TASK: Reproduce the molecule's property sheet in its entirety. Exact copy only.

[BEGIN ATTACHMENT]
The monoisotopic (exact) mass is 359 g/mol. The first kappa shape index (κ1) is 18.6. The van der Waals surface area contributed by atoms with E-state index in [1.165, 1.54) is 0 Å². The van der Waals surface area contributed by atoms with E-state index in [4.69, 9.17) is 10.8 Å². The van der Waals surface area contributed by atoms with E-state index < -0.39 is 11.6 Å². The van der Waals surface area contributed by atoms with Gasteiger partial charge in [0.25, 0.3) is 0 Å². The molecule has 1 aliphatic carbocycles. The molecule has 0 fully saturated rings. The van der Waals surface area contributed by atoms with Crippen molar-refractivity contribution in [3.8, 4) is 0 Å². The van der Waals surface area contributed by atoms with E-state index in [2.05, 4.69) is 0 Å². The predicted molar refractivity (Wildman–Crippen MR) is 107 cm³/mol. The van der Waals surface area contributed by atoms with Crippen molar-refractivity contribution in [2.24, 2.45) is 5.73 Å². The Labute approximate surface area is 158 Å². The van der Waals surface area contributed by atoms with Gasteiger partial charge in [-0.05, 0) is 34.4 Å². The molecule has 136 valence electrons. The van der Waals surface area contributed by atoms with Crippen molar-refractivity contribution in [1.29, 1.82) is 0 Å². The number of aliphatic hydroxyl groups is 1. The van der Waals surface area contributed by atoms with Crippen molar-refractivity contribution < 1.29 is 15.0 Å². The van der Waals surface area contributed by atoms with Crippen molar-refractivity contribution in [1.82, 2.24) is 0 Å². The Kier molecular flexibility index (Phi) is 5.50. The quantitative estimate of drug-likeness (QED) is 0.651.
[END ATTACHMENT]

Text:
The monoisotopic (exact) mass is 359 g/mol. The first kappa shape index (κ1) is 18.6. The van der Waals surface area contributed by atoms with E-state index in [1.165, 1.54) is 0 Å². The van der Waals surface area contributed by atoms with E-state index in [4.69, 9.17) is 10.8 Å². The van der Waals surface area contributed by atoms with E-state index < -0.39 is 11.6 Å². The van der Waals surface area contributed by atoms with Gasteiger partial charge in [0.25, 0.3) is 0 Å². The molecule has 1 aliphatic carbocycles. The molecule has 0 fully saturated rings. The van der Waals surface area contributed by atoms with Crippen molar-refractivity contribution in [3.8, 4) is 0 Å². The van der Waals surface area contributed by atoms with E-state index in [2.05, 4.69) is 0 Å². The predicted molar refractivity (Wildman–Crippen MR) is 107 cm³/mol. The van der Waals surface area contributed by atoms with Crippen molar-refractivity contribution in [2.24, 2.45) is 5.73 Å². The Labute approximate surface area is 158 Å². The van der Waals surface area contributed by atoms with Gasteiger partial charge in [-0.05, 0) is 34.4 Å². The molecule has 136 valence electrons. The van der Waals surface area contributed by atoms with Crippen molar-refractivity contribution in [1.29, 1.82) is 0 Å². The number of aliphatic hydroxyl groups is 1. The van der Waals surface area contributed by atoms with Crippen molar-refractivity contribution < 1.29 is 15.0 Å². The van der Waals surface area contributed by atoms with Crippen molar-refractivity contribution in [1.82, 2.24) is 0 Å². The Kier molecular flexibility index (Phi) is 5.50. The quantitative estimate of drug-likeness (QED) is 0.651.